It was a bitterly cold morning yesterday when at 8.45am the usual traffic began arriving at the school gates in Doune Road, Dunblane.
The grass around Dunblane Primary School was covered with a thin layer of frost and snow.
For those in the small town who walked to school, their red pullovers and black trousers or skirts would have been covered up with a decent duffle or heavy coat. Even those ferried to school by mums in cars, especially the infants of Class P1, would have been well wrapped up.
There was the usual gathering of parents exchanging school-gate conversation and the noise of their small sons and daughters breaking into a run towards the playground as the nine o'clock start arrived.
Dunblane Primary is a good school. Happy pupils. Satisfied parents. Dedicated teachers.
Yesterday it was business as usual. Ten-year-old Jamie Christie's P6 class began their Wednesday writing test.
For the 29 pupils of Primary One, taught by Gwenne Mayor, there was a break from their reading and writing lessons.
They headed for the school gymnasium at the back of the low-rise modern school building. Those in the hut classrooms dotted around the main building - built to take a growing school population - could look from their desks and see P1 enjoying their games.
There is less than 100 yards between the main fence and gates and the two entrances that take you inside Dunblane Primary. Once inside the main entrance, there is the school office staff working behind a glass partition. Between 9.20 and 9.25am 43-year-old Thomas Hamilton passed through the school gates, walked towards the school office and walked unchallenged into the school corridors. He lived in Stirling.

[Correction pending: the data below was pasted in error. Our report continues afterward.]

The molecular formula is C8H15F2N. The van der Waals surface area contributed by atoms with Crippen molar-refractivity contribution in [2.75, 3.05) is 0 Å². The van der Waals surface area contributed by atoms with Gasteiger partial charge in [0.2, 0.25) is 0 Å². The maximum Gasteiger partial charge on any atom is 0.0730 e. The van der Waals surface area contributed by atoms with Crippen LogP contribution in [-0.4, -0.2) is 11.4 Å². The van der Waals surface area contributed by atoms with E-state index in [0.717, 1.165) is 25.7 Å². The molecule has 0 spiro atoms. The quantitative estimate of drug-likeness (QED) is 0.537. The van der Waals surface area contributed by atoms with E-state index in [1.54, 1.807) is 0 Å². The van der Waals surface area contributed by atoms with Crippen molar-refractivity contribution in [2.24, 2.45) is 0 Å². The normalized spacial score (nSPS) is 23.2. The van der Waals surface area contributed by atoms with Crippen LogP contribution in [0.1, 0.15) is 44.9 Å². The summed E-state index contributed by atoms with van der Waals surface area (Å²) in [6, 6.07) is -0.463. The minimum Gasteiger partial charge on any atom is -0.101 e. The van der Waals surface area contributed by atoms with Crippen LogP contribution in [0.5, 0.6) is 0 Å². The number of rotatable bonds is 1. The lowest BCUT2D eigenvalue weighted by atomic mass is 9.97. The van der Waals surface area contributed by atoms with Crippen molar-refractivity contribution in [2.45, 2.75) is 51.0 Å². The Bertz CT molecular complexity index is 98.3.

As the pupils of Dunblane were eating their breakfast yesterday, Hamilton would have left his home.
Had anyone looked closely at him yesterday morning they would have spotted him carrying what looked like hi-tech earmuffs. Few would have recognised them as ear protectors used to deaden the noise in gun-club galleries.
Had Hamilton passed through the metal detectors now common in American schools, an alarm would have gone off.
But this was a quiet commuter town in central Scotland. There was no alarm to detect the four automatic handguns Hamilton was carrying.
Once inside the school, Hamilton turned sharp right and passed through the empty school dining area into the changing-room area and then burst through the doors of the gymnasium.
Inside the large hall were the 29 pupils of P1, PE teacher Eileen Harrild and P1's own teacher Gwenne Mayor.
At some point Hamilton must have stopped, and with premeditation, put the mufflers over his ears for protection. What followed next will remain in the minds of those who survived the massacre of the innocents of P1. The time was 9.30am.
John McEwan, 49, who co-ordinated the ambulance operation at the school, was one of the first to see the results of two or three minutes of carnage inside the gymnasium.
"It was like a scene out of a medieval hell torture chamber. The scene inside the school was utterly unbelievable. He must have chased the pupils all over the place, shooting at them till they fell.
"Even if he was an excellent shot there's no way he would have got them all if they had been sitting still."
Gwenne Mayor died trying to protect the children in her care. Most of those who died suffered head wounds.
Mr McEwan added: "What will stick with me for a long time is the look of terror on the face of a five-year-old child who had a bullet hole through his arm and couldn't comprehend what had happened. It was just terrible to see his wee face."
The horror did not stop in the gymnasium. Through the glass windows those in the outside huts would have seen and heard the chaos.